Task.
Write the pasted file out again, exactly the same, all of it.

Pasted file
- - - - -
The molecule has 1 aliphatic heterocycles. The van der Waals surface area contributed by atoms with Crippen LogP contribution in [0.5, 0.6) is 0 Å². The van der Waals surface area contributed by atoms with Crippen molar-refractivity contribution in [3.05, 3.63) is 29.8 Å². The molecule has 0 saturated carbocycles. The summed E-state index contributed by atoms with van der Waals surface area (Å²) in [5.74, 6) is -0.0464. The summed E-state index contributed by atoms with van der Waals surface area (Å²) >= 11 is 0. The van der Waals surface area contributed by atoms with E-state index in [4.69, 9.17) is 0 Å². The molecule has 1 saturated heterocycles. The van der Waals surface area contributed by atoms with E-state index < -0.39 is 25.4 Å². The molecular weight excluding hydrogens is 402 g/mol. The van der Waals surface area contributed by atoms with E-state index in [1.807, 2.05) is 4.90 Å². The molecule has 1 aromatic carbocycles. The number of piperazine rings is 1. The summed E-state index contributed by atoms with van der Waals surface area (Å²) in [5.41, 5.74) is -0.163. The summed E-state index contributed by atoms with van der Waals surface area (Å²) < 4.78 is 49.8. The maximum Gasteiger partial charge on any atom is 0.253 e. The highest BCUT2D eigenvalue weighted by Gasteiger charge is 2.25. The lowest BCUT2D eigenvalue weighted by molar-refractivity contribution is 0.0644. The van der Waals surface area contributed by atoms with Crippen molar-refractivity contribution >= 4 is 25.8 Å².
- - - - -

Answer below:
The molecule has 1 aliphatic heterocycles. The van der Waals surface area contributed by atoms with Crippen LogP contribution in [0.5, 0.6) is 0 Å². The van der Waals surface area contributed by atoms with Crippen molar-refractivity contribution in [3.05, 3.63) is 29.8 Å². The molecule has 0 saturated carbocycles. The summed E-state index contributed by atoms with van der Waals surface area (Å²) in [5.74, 6) is -0.0464. The summed E-state index contributed by atoms with van der Waals surface area (Å²) >= 11 is 0. The van der Waals surface area contributed by atoms with E-state index in [4.69, 9.17) is 0 Å². The molecule has 1 saturated heterocycles. The van der Waals surface area contributed by atoms with E-state index < -0.39 is 25.4 Å². The molecular weight excluding hydrogens is 402 g/mol. The van der Waals surface area contributed by atoms with E-state index in [1.807, 2.05) is 4.90 Å². The molecule has 1 aromatic carbocycles. The number of piperazine rings is 1. The summed E-state index contributed by atoms with van der Waals surface area (Å²) in [5.41, 5.74) is -0.163. The summed E-state index contributed by atoms with van der Waals surface area (Å²) < 4.78 is 49.8. The maximum Gasteiger partial charge on any atom is 0.253 e. The highest BCUT2D eigenvalue weighted by Gasteiger charge is 2.25. The lowest BCUT2D eigenvalue weighted by molar-refractivity contribution is 0.0644. The van der Waals surface area contributed by atoms with Crippen molar-refractivity contribution >= 4 is 25.8 Å².